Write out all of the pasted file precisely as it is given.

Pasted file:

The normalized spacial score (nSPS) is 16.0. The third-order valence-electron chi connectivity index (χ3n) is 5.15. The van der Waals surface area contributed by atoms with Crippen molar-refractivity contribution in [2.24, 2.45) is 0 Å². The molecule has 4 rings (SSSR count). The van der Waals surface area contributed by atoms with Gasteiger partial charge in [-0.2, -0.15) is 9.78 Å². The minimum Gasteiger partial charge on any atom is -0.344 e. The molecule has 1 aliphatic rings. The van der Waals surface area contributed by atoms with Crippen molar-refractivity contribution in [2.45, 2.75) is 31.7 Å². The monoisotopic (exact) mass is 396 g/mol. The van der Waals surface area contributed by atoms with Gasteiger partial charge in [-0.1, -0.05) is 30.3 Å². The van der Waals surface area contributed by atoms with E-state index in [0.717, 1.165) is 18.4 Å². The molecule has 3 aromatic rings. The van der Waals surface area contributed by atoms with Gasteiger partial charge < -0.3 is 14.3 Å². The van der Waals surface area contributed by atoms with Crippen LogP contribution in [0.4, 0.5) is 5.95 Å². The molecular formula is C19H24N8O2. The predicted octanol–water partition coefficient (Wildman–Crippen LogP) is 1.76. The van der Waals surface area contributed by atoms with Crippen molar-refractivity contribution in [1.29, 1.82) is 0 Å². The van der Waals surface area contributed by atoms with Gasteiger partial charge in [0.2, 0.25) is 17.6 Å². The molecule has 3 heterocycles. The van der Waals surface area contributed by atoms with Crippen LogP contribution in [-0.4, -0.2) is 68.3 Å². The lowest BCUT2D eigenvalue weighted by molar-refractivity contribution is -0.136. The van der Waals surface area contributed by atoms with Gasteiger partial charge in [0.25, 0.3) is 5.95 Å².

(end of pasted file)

The normalized spacial score (nSPS) is 16.0. The third-order valence-electron chi connectivity index (χ3n) is 5.15. The van der Waals surface area contributed by atoms with Crippen molar-refractivity contribution in [2.24, 2.45) is 0 Å². The molecule has 4 rings (SSSR count). The van der Waals surface area contributed by atoms with Gasteiger partial charge in [-0.2, -0.15) is 9.78 Å². The minimum Gasteiger partial charge on any atom is -0.344 e. The molecule has 1 aliphatic rings. The van der Waals surface area contributed by atoms with Crippen molar-refractivity contribution in [2.45, 2.75) is 31.7 Å². The monoisotopic (exact) mass is 396 g/mol. The van der Waals surface area contributed by atoms with Gasteiger partial charge in [-0.1, -0.05) is 30.3 Å². The van der Waals surface area contributed by atoms with E-state index in [0.717, 1.165) is 18.4 Å². The molecule has 3 aromatic rings. The van der Waals surface area contributed by atoms with Gasteiger partial charge < -0.3 is 14.3 Å². The van der Waals surface area contributed by atoms with Crippen LogP contribution in [0.4, 0.5) is 5.95 Å². The molecular formula is C19H24N8O2. The predicted octanol–water partition coefficient (Wildman–Crippen LogP) is 1.76. The van der Waals surface area contributed by atoms with Crippen molar-refractivity contribution in [1.29, 1.82) is 0 Å². The van der Waals surface area contributed by atoms with Gasteiger partial charge in [0.2, 0.25) is 17.6 Å². The molecule has 3 heterocycles. The van der Waals surface area contributed by atoms with Crippen LogP contribution in [-0.4, -0.2) is 68.3 Å². The lowest BCUT2D eigenvalue weighted by molar-refractivity contribution is -0.136. The van der Waals surface area contributed by atoms with Gasteiger partial charge in [0.25, 0.3) is 5.95 Å².